THE debate about the quality of the built heritage on Northbourne Avenue and the importance or otherwise of its preservation suggests a degree of confusion within certain quarters, including the Legislative Assembly, about heritage values.
To the extent that there is some heat and urgency in the debate it has been generated almost entirely by the apparent importance of the future redevelopment of Northbourne Avenue, including the area of extensive public housing within the precinct, to the business case supporting light rail.
The business case relies heavily on the economic stimulus, which it is assumed light rail will generate in its corridor, especially along Northbourne Avenue. This may be an issue in itself but it also raises questions about how we compute the “value” of heritage and perhaps even the extent to which an economic value has or should be attributed to the heritage within the corridor.
The same question can also be asked about the overall amenity of the avenue, for example the open spaces incorporated into the public housing and the magnificent avenues of trees growing between Civic and the showground which will be removed to make way for the tram.
I am not familiar with the detail of the business case for the light rail project but I assume it gives detailed consideration to the values, including perhaps even an attributed economic value, of the heritage that will be lost and the amenity which will disappear when the light rail is built and the anticipated development occurs.
This begs the question of what is heritage, how it is assessed and why is it important.
Our heritage is aspects of the past that have contributed to society in some significant way and which, because of this contribution, should be preserved. The contribution can be aesthetic, historic, scientific, social or even spiritual value for past, present or even future generations.
Buildings are a large part of a continuum of history and the retention and preservation of buildings is very important in telling the story of our history, lifestyle, taste and custom. There are, of course, a range of criteria set down and accepted for establishing our heritage and assessing its significance. These include creative achievement, innovation in design, techniques in construction and rarity of style.
These criteria, when applied to the Northbourne Housing Precinct,reveal just how significant a part of our heritage it is. These flats were an extremely important part of Canberra’s public housing development post World War II, especially in the early years of the NCDC and in a time of rapid expansion of Canberra.
This precinct was one of the largest, earliest and most innovative of the NCDC and reflects its determination to provide public housing which at the time reflected best practice in planning and design.
The flats were innovative in the planning and mix of housing types and landscape qualities. The planning reflected the Radburn Planning Principles, which involved the separation of motor vehicles and pedestrian access and involved a composition of buildings and spaces which had not been previously attempted in Canberra.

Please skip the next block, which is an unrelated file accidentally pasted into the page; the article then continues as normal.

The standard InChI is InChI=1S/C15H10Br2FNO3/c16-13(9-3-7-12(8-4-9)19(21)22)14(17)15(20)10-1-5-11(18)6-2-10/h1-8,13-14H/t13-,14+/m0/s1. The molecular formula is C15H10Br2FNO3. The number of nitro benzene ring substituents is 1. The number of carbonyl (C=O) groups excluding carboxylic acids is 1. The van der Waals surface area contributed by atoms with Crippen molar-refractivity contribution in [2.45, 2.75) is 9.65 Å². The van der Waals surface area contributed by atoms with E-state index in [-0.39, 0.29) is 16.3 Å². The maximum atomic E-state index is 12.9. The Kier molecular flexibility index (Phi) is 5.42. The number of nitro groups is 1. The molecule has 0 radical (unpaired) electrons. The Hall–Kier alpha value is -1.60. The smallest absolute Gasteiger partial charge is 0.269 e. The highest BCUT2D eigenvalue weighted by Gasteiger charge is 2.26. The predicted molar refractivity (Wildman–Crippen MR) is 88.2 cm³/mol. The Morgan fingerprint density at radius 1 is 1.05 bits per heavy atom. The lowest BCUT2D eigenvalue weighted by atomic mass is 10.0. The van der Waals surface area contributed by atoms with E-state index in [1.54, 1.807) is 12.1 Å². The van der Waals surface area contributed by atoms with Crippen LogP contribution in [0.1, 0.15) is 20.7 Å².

The location and statement of the housing at the entry to Canberra was a deliberate and important attempt by the NCDC in the 1960s to portray Canberra as a modern and innovative city that was being developed to world standards. The architect of the flats is Sydney Ancher, a leading exponent of the Post War Modernist style of architecture and recognised nationally for the Northbourne Housing Precinct.
Taste and customs change but there are aspects of our history including the suite of public housing in Northbourne Avenue that are unique, show innovation for the time and were initiated, designed and built by people of significant reputation and by the NCDC, who together were instrumental in setting Canberra on the path to its place among the most outstanding planned cities in the world.
The fact that some of us may not find the Northbourne flats attractive or architecturally appealing or of any apparent value in no way diminishes the inherent heritage significance of the buildings.
It is critical that we preserve our heritage including the Northbourne Housing Precinct. It would be a major loss to Canberra if the housing or a majority of it was demolished to facilitate the redevelopment of the land in order to validate the business case for light rail.
I cannot imagine the Government would proceed with the project if the business case was so fragile as to require the destruction along the route of irreplaceable heritage. On that basis, I would hope that the merits of retaining the housing will be considered separately from the needs of the light rail project.
Jon Stanhope was Chief Minister from 2001 to 2011 and represented Ginninderra for the Labor Party from 1998. He is the only Chief Minister to have governed with a majority in the Assembly. He is also a member of the National Trust (ACT).
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